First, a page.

Add PCI to Meds in Stable CAD? Meta-Analysis Adds to Debate

August 07, 2012

August 7, 2012 (Dallas, Texas)— A new installment in a continuing saga suggests that adding PCI to optimal medical therapy (OMT) in patients with stable coronary artery disease may give patients a slight edge by alleviating more angina, but it doesn't protecting any better against death or MI [1].

The latest meta-analysis to grapple with the issue following the 2007 release of the seminal COURAGE trial, published online today in Circulation: Cardiovascular Interventions with lead author Dr Seema Pursnani (Johns Hopkins University, Baltimore MD), is "more comprehensive and robust" than previous efforts, according to senior author Dr Sripal Bangalore (New York University School of Medicine, NY).

That's because it used a sharper definition of stable CAD when screening clinical trials for analysis, Bangalore told heartwire ; for example, it excluded patients with acute coronary syndromes within a week of entering the study. It also considered duration of follow-up in its 12 trials, making its conclusions "statistically more valid."

For example, a meta-analysis published earlier this year also pointed to comparable outcomes for the two strategies in terms of death or MI, and it also ruled out an angina-reduction benefit to adding PCI [2]. But its methods have been questioned [3], Bangalore noted. It included only eight trials, and some of them focused on patients with stable disease after an MI.

Moreover, he cautioned--as have others--that the trials in all such analyses so far are outdated in terms of PCI technology: many did not use stents and very few patients overall received drug-eluting stents (DES). "Newer-generation" DES have been shown to cut the risk of MI compared with bare-metal stents, questioning the "applicability" of the trials and meta-analyses based on them, including the current one, according to Bangalore.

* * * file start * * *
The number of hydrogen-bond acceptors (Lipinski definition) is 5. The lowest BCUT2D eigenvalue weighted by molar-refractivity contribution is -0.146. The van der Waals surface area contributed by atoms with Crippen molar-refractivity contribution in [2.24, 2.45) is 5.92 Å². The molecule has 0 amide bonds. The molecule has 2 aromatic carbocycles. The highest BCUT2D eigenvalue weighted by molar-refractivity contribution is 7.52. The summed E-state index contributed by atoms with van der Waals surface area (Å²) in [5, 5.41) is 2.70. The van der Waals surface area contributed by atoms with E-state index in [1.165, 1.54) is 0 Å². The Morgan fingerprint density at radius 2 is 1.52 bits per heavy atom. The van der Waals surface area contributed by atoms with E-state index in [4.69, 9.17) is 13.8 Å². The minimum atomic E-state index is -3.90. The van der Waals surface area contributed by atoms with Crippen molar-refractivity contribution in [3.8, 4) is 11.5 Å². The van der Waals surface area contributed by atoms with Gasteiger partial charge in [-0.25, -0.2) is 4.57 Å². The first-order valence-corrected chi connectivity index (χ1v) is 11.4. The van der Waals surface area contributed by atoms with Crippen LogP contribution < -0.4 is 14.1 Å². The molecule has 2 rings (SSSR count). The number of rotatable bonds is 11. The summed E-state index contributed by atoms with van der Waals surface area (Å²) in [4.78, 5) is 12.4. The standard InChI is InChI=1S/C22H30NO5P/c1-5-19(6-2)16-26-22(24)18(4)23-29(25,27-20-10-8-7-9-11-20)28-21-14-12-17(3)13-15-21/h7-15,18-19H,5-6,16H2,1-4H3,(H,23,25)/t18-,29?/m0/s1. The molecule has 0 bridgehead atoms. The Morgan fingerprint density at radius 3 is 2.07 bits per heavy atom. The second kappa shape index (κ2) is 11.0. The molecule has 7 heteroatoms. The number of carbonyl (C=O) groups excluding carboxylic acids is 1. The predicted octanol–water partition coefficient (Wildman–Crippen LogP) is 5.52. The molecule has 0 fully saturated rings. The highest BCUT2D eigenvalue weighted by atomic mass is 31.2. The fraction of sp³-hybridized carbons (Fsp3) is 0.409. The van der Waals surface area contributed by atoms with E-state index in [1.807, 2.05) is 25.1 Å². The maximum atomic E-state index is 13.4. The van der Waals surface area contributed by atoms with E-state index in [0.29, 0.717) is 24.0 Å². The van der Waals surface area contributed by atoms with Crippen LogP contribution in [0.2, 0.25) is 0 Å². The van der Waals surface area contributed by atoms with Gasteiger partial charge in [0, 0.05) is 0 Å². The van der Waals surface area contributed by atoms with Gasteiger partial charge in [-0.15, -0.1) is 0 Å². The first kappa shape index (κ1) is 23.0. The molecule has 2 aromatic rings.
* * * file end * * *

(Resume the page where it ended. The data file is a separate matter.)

It included trials that entered 7182 patients with stable CAD as defined by angiography or stress testing and excluded any that allowed patients with any form of ACS within a week of entry.

PCI wasn't associated with a significant reduction in hard clinical end points but did provide more freedom from angina. The results held true overall and with stratification by trial follow-up duration of less than one, one to five, and more than five years.

Effect of Adding PCI to Optimal Medical Therapy in Stable CAD Over 12 Randomized Trials

End point RR (95% CI)
All-cause mortality 0.85 (0.71–1.01)
Cardiac death 0.71 (0.47–1.06)
Nonfatal MI 0.93 (0.70–1.24)
Repeat PCI or CABG* 0.93 (0.76–1.14)
Freedom from angina 1.20 (1.06–1.37)


"PCI appeared to show a benefit for all-cause mortality and cardiac death that was attenuated when recent studies (with more aggressive medical therapy) with a high proportion of stent use were analyzed," the group writes. For example, considering only trials with >50% stent use, the relative risk effect of PCI on all-cause mortality rose to 0.93 (0.78-1.11).

Bangalore said the International Study of Comparative Health Effectiveness with Medical and Invasive Approaches (ISCHEMIA) trial is up and running and is expected to "answer these questions more robustly than has been done in the past."

Patients who show moderate to severe ischemia at stress testing will go on to coronary computed-tomography (CT) angiography to exclude left main disease and to confirm whether they have obstructive CAD.

Bangalore said its results are expected in 2019 or 2020.

None of the authors had disclosures.